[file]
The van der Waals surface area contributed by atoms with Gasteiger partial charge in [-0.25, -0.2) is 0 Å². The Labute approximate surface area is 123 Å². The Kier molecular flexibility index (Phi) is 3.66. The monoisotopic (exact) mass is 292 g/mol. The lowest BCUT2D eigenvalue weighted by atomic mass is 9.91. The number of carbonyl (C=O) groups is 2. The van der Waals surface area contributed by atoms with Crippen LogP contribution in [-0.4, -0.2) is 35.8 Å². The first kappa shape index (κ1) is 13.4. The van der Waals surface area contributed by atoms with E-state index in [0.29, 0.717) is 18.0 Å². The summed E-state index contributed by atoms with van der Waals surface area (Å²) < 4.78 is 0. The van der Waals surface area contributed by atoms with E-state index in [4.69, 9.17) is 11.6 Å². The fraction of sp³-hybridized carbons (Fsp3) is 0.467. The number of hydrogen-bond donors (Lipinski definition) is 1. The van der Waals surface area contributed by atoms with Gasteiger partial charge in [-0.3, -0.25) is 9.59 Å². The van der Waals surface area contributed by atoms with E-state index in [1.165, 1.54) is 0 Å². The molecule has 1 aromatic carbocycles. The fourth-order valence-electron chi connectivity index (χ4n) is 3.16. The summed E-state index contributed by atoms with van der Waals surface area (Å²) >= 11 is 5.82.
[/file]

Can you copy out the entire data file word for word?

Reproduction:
The van der Waals surface area contributed by atoms with Gasteiger partial charge in [-0.25, -0.2) is 0 Å². The Labute approximate surface area is 123 Å². The Kier molecular flexibility index (Phi) is 3.66. The monoisotopic (exact) mass is 292 g/mol. The lowest BCUT2D eigenvalue weighted by atomic mass is 9.91. The number of carbonyl (C=O) groups is 2. The van der Waals surface area contributed by atoms with Crippen LogP contribution in [-0.4, -0.2) is 35.8 Å². The first kappa shape index (κ1) is 13.4. The van der Waals surface area contributed by atoms with E-state index in [0.29, 0.717) is 18.0 Å². The summed E-state index contributed by atoms with van der Waals surface area (Å²) < 4.78 is 0. The van der Waals surface area contributed by atoms with E-state index in [4.69, 9.17) is 11.6 Å². The fraction of sp³-hybridized carbons (Fsp3) is 0.467. The number of hydrogen-bond donors (Lipinski definition) is 1. The van der Waals surface area contributed by atoms with Gasteiger partial charge in [-0.3, -0.25) is 9.59 Å². The van der Waals surface area contributed by atoms with E-state index in [1.165, 1.54) is 0 Å². The molecule has 1 aromatic carbocycles. The fourth-order valence-electron chi connectivity index (χ4n) is 3.16. The summed E-state index contributed by atoms with van der Waals surface area (Å²) >= 11 is 5.82.